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Mars may have once held a shocking amount of water, scientists find

So much water, it could have rivaled Earth.
Mars may have once held a shocking amount of water, scientists find Credit: NASA / JPL-Caltech

It's clear that Mars once gushed with water.

Today, aerial views of the Red Planet's Jezero crater (shown below) reveal that water once poured into this basin, leaving behind telltale signs of rivers, streams, and a great lake. Some three billion years ago, a vast ocean may have blanketed a great swathe of the world, too. Back then, Mars wasn't simply rusty red; large regions were blue.

But a big question remains: How much water did Mars once have?

In new research, planetary scientists have established a likely range. And in it, the amount of water proportionally on Mars could have rivaled ocean-covered Earth.

"It suggests that Mars has had a lot of water," Bruce Jakosky, a planetary geologist at the University of Colorado, Boulder, who coauthored the new research published in the Journal of Geophysical Research: Planets, told Mashable. Jakosky is also the principal investigator for NASA's Mars Atmosphere and Volatile Evolution (MAVEN) mission, a spacecraft currently orbiting the Red Planet.

To arrive at an answer, the researchers focused on a key question: Where has the water gone? They assessed how much has been lost to space; how much was absorbed into Martian rocks and minerals; how much has been frozen away in the polar caps; how much is preserved as buried ice from an ancient ocean; and how much water could have drained into Mars' crust.

"It suggests that Mars has had a lot of water."

Water lost into space is a sizable area of loss, or "sink." Mars gradually lost its insulating atmosphere, in part to effects of solar radiation. Ultimately Mars' once thick atmosphere diminished, and bounties of water escaped. Without this insulating blanket, the planet dried out.

Today, Mars is 1,000 times drier than the driest desert on Earth.

A satellite view of the Jezero Crater's dried-up river delta as viewed from NASA's Mars Reconnaissance Orbiter. Different colors show different sediments, like carbonates.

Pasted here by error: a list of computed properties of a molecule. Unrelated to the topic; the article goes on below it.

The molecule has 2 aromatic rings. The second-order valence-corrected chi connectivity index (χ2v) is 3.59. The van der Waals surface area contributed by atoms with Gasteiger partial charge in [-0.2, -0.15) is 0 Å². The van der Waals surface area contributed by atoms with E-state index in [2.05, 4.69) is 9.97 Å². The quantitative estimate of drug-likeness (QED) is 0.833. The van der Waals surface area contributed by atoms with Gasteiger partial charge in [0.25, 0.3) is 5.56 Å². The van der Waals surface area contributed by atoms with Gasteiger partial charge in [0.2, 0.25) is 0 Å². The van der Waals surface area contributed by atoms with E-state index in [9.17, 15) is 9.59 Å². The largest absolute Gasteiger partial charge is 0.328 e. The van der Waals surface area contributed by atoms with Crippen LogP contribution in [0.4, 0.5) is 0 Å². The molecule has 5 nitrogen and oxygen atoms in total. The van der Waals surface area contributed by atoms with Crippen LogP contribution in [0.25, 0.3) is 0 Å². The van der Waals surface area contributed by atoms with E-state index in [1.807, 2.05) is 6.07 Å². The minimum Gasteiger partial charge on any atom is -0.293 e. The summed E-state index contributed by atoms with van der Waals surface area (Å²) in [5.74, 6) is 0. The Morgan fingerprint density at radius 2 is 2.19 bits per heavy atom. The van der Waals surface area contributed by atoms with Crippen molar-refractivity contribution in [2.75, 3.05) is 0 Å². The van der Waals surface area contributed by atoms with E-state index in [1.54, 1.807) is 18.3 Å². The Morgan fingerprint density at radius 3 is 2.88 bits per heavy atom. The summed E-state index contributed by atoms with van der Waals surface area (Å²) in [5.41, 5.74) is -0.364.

Credit: NASA / JPL-Caltech / MSSS / JHU-APL
A conceptual depiction of the expansive Kasei Valles region on Mars some 3 billion years ago.
Credit: F. Schmidt / NASA / USGS / ESA / DLR/FU Berlin (G. Neukum)

In total, the researchers concluded that Mars lost between 380 to 1,970?meters (1,247 to 6,463 feet of water), if all this water lay uniformly over the surface like a giant ocean, a measurement called a "global equivalent layer." (Previous studies, which used different methods to gauge Mars' watery past, found less amounts of water.) A sizable unknown, and one reason for the big range, is uncertainty about how much water is now filling the pore space in Mars' crust. It's unclear, but it could be a huge amount, up to 1,000 meters (3,280 feet).

To help grasp or visualize how much water Mars once held, we can use our water-blanketed planet as a reference. If we took all the water on Earth and in Earth's crust, and scaled it proportionally to Mars' size and mass, this global layer of water would be about 1,400?meters (4,593 feet) thick on Mars.

In short, Mars may have once held Earth-like volumes of water. Perhaps less, or perhaps even more. It's unlikely all this water was present on the Martian surface at once, "but it's been at the surface at some point in Mars' history," Jakosky said.

"Having that much water would make Mars habitable."

Even so, this evidence for bounties of lost water, combined with a Martian landscape teeming with dried gullies and past evidence of rivers and lakes, shows an early Mars burgeoning with water. There's not nearly evidence that microbial life ever existed on Mars, but all this water would have likely created an environment suitable for primitive organisms to evolve.

"Water is a necessary ingredient to support life," Jakosky explained. "Having that much water would make Mars habitable."

Martian missions, like NASA's Perseverance rover, are continuing to scour this distant desert for hints of past life — like certain telltale molecules or a fragment of a cell.

"We're going down the right path to look for evidence of life," Jakosky said.

This story has been updated with more information about Mars' water-rich past.

Topics: Science, Space, NASA

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